Friday, September 12, 2014

More advice for those taking the Philippine Psychometrician Licensure Exam

With permission from and gratitude to both Dr. Enrico Paolo C. Banzuela and Dr. Vincent M. Varilla, this blog post is an excerpt from their (tweaked, reworded some parts of the original for it to be more applicable to Psychometrician) - TOPNOTCH BOARD PREP PRIMER TO THE PHILIPPINE PHYSICIAN LICENSURE EXAMINATIONS VERSION 2010.

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Final Advice

1. Most of you will never feel 100% prepared. You may study for 3 months or 6 months, read thru many review books twice or thrice, answer sample exams for weeks, but in the end, there  would always be the feeling that you still don’t know enough --kulang pa. Don’t be too hard on yourself. As long as you have a well-written plan and you have carried out that plan to the best of your abilities, have faith in yourself and have faith in God.

2. Most of you will feel that you have flunked. Whether it’s the entire Med Boards, or just one or a few subjects, most of you  will feel that you have flunked the Boards right after taking the exam. Understand that this is a natural reaction due to the difficulty of the exams, and take comfort in the fact that colleagues must be feeling the exact, same thing. Hope for the best and pray.

3. The Boards is an imperfect exam. There will be some typos, grammatical errors, and repeated questions in the board  exams. Expect these and do not be distracted by them too much.

4. Rumors distract you from the goal. There will be plenty of  rumors before, during and after the exams regarding exam “leakages”, list of passers even before the actual announcement by the PRC, ‘patok’ resources that should have been read because questions were lifted from them ‘word for word’, etc. We suggest that you ignore them. That’s right: ignore them. In almost every case these rumors are untrue and unfounded, and they serve as a distraction. Pray and hope for the best after.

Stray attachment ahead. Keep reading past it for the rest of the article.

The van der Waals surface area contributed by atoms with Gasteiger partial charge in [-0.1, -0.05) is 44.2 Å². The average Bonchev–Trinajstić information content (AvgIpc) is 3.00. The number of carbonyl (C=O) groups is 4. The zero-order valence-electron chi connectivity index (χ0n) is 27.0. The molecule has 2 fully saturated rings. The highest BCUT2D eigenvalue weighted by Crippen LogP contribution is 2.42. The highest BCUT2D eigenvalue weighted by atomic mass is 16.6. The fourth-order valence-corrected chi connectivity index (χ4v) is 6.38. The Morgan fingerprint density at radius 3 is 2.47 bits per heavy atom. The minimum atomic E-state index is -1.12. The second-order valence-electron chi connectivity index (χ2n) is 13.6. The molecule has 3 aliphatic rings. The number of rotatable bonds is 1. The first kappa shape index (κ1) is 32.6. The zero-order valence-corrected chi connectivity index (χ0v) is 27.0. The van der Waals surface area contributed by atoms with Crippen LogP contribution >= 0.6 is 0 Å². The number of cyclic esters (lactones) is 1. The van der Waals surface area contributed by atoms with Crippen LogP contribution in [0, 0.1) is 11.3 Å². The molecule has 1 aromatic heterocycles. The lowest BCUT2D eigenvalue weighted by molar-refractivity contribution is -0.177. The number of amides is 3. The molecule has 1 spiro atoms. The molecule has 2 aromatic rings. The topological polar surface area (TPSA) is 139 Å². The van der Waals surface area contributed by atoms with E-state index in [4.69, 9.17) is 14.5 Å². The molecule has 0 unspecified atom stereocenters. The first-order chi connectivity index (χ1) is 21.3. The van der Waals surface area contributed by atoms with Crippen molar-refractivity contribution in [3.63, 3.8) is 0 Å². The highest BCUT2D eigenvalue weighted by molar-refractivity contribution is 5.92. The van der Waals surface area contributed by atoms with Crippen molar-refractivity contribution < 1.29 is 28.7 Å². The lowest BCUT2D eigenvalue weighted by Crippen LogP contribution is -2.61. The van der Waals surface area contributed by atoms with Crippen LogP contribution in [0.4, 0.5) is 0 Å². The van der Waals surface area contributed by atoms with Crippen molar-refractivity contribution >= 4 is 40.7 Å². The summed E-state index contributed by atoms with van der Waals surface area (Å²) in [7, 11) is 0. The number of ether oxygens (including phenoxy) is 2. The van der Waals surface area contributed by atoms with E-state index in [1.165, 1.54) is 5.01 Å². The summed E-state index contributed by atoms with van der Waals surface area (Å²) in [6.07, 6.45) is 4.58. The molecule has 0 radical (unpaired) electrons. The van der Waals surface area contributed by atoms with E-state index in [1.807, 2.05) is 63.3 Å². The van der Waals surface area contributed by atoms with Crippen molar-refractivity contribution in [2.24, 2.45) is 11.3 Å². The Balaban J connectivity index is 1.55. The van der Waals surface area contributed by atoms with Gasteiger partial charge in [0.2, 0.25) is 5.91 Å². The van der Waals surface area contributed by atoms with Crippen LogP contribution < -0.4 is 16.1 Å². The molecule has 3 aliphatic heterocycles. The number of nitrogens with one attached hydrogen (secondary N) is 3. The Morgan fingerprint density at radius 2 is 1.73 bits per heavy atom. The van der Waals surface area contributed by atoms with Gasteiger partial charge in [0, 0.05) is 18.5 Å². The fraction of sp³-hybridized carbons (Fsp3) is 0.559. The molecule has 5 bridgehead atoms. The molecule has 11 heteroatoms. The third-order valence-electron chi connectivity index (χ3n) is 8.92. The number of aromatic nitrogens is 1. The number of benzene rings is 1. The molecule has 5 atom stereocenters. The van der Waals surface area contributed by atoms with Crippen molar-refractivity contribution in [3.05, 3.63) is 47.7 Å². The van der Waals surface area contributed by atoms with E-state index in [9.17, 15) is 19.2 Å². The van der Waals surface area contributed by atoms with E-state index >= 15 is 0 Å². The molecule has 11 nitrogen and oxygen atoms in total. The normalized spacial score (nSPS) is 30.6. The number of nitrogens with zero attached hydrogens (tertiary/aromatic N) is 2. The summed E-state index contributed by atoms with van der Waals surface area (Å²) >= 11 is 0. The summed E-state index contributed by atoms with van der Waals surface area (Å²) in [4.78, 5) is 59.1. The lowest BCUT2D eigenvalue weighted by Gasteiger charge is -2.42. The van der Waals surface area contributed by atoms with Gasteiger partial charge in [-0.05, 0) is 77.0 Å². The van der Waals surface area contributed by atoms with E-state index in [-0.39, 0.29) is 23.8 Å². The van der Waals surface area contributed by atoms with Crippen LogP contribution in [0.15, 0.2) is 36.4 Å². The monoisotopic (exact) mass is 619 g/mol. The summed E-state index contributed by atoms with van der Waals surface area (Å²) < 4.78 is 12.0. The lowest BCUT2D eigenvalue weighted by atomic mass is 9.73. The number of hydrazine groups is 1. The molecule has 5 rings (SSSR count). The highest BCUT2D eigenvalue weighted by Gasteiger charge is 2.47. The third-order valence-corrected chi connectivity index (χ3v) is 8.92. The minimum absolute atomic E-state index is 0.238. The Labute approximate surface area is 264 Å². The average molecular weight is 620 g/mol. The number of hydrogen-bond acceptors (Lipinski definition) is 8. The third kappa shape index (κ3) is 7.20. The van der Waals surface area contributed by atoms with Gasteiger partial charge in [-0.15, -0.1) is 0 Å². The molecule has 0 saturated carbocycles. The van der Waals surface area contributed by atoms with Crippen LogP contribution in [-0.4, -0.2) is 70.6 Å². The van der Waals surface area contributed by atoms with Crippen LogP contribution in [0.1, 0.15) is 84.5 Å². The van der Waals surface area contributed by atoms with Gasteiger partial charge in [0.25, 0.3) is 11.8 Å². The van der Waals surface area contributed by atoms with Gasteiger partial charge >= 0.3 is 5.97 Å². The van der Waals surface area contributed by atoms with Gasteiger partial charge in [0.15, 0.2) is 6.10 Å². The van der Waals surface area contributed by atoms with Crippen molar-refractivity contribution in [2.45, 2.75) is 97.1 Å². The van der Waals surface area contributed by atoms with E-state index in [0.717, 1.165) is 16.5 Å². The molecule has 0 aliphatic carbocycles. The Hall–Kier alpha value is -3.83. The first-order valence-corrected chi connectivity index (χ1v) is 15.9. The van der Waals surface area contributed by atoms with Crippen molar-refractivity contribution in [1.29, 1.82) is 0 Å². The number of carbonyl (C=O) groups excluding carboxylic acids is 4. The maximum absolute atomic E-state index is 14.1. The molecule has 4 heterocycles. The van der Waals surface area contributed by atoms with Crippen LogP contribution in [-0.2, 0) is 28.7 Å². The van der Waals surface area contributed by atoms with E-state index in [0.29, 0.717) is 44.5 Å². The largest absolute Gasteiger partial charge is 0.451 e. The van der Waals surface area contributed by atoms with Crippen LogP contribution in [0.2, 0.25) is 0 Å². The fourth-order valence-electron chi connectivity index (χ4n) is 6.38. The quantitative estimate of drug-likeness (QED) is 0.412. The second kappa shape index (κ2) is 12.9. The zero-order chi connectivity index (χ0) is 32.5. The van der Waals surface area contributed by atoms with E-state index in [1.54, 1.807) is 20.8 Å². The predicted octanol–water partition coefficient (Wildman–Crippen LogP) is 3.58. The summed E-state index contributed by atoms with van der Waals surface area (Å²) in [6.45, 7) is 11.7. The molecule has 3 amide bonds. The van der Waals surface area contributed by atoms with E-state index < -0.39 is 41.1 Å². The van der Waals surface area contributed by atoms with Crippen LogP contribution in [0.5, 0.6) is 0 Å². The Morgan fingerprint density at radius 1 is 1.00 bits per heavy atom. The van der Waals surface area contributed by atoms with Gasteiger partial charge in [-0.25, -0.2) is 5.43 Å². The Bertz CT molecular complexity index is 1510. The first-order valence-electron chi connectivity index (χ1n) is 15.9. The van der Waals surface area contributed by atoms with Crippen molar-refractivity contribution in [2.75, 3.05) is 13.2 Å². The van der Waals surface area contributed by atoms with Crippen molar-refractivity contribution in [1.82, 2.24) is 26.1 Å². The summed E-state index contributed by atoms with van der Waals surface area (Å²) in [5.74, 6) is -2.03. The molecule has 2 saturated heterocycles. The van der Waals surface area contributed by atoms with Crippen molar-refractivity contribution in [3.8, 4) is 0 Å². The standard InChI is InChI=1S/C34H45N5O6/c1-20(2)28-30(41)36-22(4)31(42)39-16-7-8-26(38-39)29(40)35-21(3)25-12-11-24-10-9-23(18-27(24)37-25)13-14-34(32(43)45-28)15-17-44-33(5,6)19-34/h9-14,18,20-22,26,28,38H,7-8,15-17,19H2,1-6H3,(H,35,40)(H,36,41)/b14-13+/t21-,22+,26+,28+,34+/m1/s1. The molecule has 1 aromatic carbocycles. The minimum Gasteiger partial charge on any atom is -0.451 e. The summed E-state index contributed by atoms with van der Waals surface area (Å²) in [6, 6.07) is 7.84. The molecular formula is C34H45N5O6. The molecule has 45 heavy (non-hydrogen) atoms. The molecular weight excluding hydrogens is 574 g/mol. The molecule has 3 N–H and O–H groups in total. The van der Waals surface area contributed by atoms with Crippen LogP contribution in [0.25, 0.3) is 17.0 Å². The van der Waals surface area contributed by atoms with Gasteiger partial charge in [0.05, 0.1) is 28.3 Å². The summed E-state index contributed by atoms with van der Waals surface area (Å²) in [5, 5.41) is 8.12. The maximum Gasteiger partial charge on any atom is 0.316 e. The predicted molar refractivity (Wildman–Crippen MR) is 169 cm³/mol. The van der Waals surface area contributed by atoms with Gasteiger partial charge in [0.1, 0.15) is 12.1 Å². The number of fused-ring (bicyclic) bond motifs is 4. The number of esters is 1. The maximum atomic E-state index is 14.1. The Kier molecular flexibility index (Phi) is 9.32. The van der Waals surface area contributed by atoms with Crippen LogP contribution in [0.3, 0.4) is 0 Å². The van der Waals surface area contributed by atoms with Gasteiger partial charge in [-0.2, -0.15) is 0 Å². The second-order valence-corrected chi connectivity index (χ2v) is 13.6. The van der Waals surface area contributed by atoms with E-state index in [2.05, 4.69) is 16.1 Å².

1. Set your goal – do you want to merely pass the exams or be one of the topnotchers? Set your goal, make your plans to reach this goal and execute the plan with die-hard determination. Topping the Boards is not impossible – you could have average grades in med school and still top the boards by studying earlier (start during internship) or longer (take the February Boards). If you make this your goal in your own board exams, don’t think you’re being too ambitious. Dream, plan and then execute.

2. Analyze how you learn – be honest! Ask yourself the following questions and conduct your review in a manner most beneficial to you:

➢ Do you learn better if you’re alone or with a study group?
➢ Are you a “visual” person who can absorb more information by reading books or an “audio” person who can absorb information better if there is another person who lectures to you or verbally quizzes you?
➢ Are you the type of person who gets better exam scores whenever you read voluminous material once, or do you get better scores if you read simpler books several times?
➢ Do you study better if you’re in a noisy room full of gorgeous people (e.g. in Starbucks) or in a quiet library?
➢ Can you retain more information if there’s music in the background, junk food in front of you, and bright lights in the room?
➢ Are you, like some people, unable to concentrate and study at home? Do you find your home and your family roles just too distracting for this kind of intense, serious review?
➢ Do you feel unprepared about the Boards, to the extent to which that you would prefer hearing lectures about the Board Topics again within the structure of a formal review?
➢ What are the possible distractions during your review? Write them down along with your plans on how to respond to them.

3. Make your plans based on your goal and learning style.

Create a schedule and stick to it – this consists of a daily routine and schedule of subjects to be studied.
A daily routine for the board exam depends on you and your learning style. Put whatever you think would help you pass the boards in your daily routine e.g. exercise, going to mass, yoga, answering reviewer everyday. The rationale for a daily routine is to keep your body clock as regular and as predictable as possible so that you’ll be at your most attentive yet relaxed state during your review and the exam itself.